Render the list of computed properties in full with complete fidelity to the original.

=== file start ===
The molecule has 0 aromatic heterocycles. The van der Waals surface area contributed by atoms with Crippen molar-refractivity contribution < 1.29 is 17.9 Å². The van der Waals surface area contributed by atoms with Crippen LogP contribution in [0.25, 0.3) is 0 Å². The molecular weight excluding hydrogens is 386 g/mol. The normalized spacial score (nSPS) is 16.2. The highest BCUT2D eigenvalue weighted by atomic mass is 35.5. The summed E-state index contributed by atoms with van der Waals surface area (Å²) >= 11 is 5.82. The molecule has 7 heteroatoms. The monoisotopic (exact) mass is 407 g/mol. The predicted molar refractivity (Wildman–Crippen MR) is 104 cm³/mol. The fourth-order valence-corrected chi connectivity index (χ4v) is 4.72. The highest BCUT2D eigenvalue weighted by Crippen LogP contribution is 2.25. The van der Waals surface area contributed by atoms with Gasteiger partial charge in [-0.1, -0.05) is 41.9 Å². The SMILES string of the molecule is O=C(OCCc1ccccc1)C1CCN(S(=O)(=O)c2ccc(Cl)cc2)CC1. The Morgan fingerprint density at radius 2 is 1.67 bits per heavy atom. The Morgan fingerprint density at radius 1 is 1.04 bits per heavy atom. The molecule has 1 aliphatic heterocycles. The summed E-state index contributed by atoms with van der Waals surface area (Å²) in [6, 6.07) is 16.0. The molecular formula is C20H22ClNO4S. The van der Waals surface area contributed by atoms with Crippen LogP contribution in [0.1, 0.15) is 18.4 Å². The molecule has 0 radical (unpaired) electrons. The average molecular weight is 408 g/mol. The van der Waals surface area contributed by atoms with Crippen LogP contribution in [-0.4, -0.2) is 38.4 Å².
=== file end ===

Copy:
The molecule has 0 aromatic heterocycles. The van der Waals surface area contributed by atoms with Crippen molar-refractivity contribution < 1.29 is 17.9 Å². The van der Waals surface area contributed by atoms with Crippen LogP contribution in [0.25, 0.3) is 0 Å². The molecular weight excluding hydrogens is 386 g/mol. The normalized spacial score (nSPS) is 16.2. The highest BCUT2D eigenvalue weighted by atomic mass is 35.5. The summed E-state index contributed by atoms with van der Waals surface area (Å²) >= 11 is 5.82. The molecule has 7 heteroatoms. The monoisotopic (exact) mass is 407 g/mol. The predicted molar refractivity (Wildman–Crippen MR) is 104 cm³/mol. The fourth-order valence-corrected chi connectivity index (χ4v) is 4.72. The highest BCUT2D eigenvalue weighted by Crippen LogP contribution is 2.25. The van der Waals surface area contributed by atoms with Gasteiger partial charge in [-0.1, -0.05) is 41.9 Å². The SMILES string of the molecule is O=C(OCCc1ccccc1)C1CCN(S(=O)(=O)c2ccc(Cl)cc2)CC1. The Morgan fingerprint density at radius 2 is 1.67 bits per heavy atom. The Morgan fingerprint density at radius 1 is 1.04 bits per heavy atom. The molecule has 1 aliphatic heterocycles. The summed E-state index contributed by atoms with van der Waals surface area (Å²) in [6, 6.07) is 16.0. The molecular formula is C20H22ClNO4S. The van der Waals surface area contributed by atoms with Crippen LogP contribution in [0.1, 0.15) is 18.4 Å². The molecule has 0 radical (unpaired) electrons. The average molecular weight is 408 g/mol. The van der Waals surface area contributed by atoms with Crippen LogP contribution in [-0.4, -0.2) is 38.4 Å².